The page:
The catalogue of newly found planets is becoming richer by the day. By one new estimate, virtually all the billions of stars in the Milky Way could have a planet orbiting them.
Planets orbiting other stars may be a dime a dozen in the Milky Way, but cheap hardly means boring.
From a new pair of planets like Tatooine of "Star Wars" fame, each with its own pair of suns, to a trio of small rocky planets zipping around a red-dwarf star, the cosmos presents a breathtaking plethora of planetary systems. A new estimate suggests that the Milky Way's population of planets exceeds 100 billion.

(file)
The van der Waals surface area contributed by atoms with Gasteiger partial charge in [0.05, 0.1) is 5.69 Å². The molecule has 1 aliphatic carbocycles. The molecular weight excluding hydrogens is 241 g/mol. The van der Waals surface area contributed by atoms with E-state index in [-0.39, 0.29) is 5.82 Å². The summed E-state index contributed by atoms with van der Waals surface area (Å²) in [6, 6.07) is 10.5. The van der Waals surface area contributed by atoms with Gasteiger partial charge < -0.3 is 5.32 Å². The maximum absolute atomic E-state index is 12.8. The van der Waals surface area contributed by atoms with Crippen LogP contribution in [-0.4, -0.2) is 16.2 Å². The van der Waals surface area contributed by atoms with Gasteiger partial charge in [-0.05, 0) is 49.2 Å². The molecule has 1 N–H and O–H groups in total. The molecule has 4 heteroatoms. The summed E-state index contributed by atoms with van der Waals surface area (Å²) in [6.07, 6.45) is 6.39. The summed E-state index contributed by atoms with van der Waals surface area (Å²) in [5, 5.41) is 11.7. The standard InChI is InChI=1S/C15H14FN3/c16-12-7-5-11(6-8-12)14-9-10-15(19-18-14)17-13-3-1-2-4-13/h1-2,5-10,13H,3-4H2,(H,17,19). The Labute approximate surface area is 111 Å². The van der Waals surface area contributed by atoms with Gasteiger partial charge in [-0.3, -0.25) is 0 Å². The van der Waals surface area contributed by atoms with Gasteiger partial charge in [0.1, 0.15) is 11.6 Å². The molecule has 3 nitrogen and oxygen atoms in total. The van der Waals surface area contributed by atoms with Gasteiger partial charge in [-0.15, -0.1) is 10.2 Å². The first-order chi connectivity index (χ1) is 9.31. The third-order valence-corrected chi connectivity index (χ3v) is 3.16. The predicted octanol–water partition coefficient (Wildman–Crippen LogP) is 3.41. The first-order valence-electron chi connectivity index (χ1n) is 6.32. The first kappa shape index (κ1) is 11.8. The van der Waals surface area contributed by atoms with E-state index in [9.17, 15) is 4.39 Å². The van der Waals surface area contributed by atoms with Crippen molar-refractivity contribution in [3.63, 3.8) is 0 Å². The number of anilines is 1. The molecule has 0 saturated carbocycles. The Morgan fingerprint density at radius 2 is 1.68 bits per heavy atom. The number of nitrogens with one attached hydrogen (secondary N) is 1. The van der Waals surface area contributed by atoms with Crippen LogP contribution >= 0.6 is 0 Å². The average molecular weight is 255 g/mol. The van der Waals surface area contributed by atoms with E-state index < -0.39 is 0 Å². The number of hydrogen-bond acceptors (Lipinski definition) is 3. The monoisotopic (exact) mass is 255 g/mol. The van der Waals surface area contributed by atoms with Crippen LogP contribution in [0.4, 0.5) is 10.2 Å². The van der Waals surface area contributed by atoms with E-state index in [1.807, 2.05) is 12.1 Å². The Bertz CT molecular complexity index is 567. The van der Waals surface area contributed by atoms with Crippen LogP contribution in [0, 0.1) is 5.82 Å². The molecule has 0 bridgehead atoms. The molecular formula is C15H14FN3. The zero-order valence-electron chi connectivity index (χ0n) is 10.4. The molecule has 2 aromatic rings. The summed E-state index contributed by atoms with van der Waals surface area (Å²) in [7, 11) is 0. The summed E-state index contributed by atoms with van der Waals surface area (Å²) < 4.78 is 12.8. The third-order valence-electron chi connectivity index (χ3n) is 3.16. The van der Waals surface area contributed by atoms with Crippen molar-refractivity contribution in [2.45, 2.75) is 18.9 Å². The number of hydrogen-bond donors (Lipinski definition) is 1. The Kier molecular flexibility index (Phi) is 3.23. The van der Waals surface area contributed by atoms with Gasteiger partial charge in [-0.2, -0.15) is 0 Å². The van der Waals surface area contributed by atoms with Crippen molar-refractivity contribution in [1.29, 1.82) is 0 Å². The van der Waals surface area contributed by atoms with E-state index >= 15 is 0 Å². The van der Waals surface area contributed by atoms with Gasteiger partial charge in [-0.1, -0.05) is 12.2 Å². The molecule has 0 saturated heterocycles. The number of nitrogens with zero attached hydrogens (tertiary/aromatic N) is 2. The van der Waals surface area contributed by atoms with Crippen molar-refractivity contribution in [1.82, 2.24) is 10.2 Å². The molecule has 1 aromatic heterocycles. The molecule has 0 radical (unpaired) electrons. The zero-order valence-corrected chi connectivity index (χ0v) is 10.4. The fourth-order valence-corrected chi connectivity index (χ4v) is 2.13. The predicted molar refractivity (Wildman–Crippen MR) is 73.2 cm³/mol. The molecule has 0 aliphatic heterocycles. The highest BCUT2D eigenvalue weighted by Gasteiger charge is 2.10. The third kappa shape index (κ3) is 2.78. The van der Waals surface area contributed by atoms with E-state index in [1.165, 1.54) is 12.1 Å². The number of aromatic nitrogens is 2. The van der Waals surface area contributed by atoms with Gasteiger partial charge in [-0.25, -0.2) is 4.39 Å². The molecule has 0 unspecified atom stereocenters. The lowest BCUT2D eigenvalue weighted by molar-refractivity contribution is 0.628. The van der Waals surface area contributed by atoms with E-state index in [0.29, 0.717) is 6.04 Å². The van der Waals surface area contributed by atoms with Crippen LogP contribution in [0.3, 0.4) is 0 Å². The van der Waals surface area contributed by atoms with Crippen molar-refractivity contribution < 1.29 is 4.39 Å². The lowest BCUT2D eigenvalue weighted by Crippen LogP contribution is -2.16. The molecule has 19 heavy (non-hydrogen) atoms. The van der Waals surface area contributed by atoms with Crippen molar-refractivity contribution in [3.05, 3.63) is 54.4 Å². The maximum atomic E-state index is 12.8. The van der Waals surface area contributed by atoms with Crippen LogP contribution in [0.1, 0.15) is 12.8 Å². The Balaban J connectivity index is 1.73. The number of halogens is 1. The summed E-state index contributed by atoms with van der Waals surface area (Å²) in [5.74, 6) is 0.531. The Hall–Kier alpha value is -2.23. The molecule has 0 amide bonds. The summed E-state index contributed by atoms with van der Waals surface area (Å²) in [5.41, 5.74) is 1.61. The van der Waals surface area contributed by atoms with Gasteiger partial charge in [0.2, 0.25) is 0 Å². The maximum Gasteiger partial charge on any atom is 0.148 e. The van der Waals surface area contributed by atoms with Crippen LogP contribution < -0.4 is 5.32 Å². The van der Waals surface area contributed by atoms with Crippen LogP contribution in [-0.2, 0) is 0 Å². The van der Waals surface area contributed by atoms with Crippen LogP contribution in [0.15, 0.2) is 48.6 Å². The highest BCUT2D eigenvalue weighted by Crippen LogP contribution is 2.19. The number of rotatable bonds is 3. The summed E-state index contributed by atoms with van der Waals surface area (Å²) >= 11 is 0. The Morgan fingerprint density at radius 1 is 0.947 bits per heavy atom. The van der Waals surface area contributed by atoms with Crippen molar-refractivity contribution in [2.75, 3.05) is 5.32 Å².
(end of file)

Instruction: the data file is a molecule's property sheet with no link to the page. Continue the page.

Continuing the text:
The ultimate goal is to find Earth-size planets orbiting in a star's habitable zone – the place where a planet, with the right atmosphere, can host water as liquid, ice, and gas on its surface.
While no Earth-scale planets in this Goldilocks zone have yet appeared, "these latest observations make it extremely likely that Earth-scale planets in the habitable zone exist, probably in large numbers," says Philip Armitage, an astrophysicist at the University of Colorado at Boulder.
Three results highlighted at the meeting speak volumes about how far researchers have come in the 16 years since astronomers detected the first exoplanet orbiting a sun-like star.
Between 600 and 700 extrasolar planets have been confirmed, depending on which online catalog keeps tally. NASA's Kepler mission has accounted for 35 of these, with another 2,326 "planet candidates" awaiting evaluation.